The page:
Marjorine Nabulime, 11, sat with her friends from the Watoto Children's Choir, practicing for the latter end of the group's New Jersey tour.

The young girl, a native of Uganda, is serving as a child ambassador, traveling the United States' east coast with a group of 32 members. The choir's goal: to raise awareness about the plight of orphaned children and vulnerable women of Africa.

For the seventh time, the Watoto Children's Choir will visit Central United Methodist Church in Linwood on Friday, Nov. 16, and the church's director of musical development, Carlyn Yard, couldn't be happier to have them.

"They just light up the stage, these kids. Their energy, their smile (is) just absolutely contagious," Yard said. "People walk away from these concerts just completely lit up."

The group, which features a new set of children each tour, will visit Linwood as their second to last stop in the state, and then fly to Brazil to share their message.

"Their performance is a mix of energetic singing and dancing intertwined with life-transforming stories where they share how Christ has transformed their lives and where they have come from, being an orphan child living in poverty to being rescued by Watoto and now having hope for their future," Jeanine Bedell, communication director for the U.S., said.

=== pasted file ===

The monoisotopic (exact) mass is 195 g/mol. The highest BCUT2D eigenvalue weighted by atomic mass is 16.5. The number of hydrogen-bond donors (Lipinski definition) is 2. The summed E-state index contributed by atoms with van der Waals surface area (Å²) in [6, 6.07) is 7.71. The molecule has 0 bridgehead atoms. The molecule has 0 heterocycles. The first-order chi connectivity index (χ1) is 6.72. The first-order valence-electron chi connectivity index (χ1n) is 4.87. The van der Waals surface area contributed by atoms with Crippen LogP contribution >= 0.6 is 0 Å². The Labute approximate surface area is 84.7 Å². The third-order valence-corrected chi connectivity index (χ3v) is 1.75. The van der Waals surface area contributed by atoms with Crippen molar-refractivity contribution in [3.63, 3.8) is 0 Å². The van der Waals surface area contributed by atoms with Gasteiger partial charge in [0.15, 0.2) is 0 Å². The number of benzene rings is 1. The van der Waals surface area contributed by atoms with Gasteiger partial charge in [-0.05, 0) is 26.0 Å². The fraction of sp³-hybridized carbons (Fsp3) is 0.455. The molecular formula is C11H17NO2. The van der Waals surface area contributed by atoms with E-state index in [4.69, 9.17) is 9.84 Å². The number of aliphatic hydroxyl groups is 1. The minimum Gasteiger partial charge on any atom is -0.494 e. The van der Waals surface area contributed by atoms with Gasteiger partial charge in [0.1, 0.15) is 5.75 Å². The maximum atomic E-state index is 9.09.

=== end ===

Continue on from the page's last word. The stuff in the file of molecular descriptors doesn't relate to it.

Marjorine joined Watoto in 2008 with her older sister, Angel, after her grandmother passed away. Her father had passed away as well, leaving her single mother struggling to support the family. Her mother, after being carefully screened, became a house mother at the Watoto Village, having to care for her children, along with six others, according to Marjorine's Watoto biography.

However, Marjorine may have it better than many of her peers. Most children have suffered the loss of both parents to AIDS, have been rescued from the life of a child soldier or are rape victims.

Founded in 1992, Watoto serves to care for these orphaned children, with hopes to bring them security and brighter futures. The children are offered holistic care, which recognizes their academic, social, emotional, physical or spiritual needs, said Bedell.

"Our official mission is to rescue a child, raise a leader and rebuild a nation," she said.

Since its inception, Watoto has sent 56 choirs to tour the world, sharing their "fusion of contemporary gospel and traditional African rhythms."

"I love singing because I am singing to God," Marjorine said via cell phone from Metuchen, their seventh stop in New Jersey.

Parishioners of Central United Methodist Church have been touched by stories such as Marjorine's, and in return visited Uganda to give back. Yard said that members of the church are planning a return trip in February to help build a dormitory.

"You just can't believe how happy these kids are, they come from such horrible backgrounds, every one of them," Yard said. "What Watoto does for these children is just incredible."

The Watoto Children Choir's Concert of Hope will begin at 6:30 p.m. Friday, Nov. 16, at Central United Methodist Church in Linwood. The performance is free and open to the public.

Contact Caitlin Honan:

609-272-7227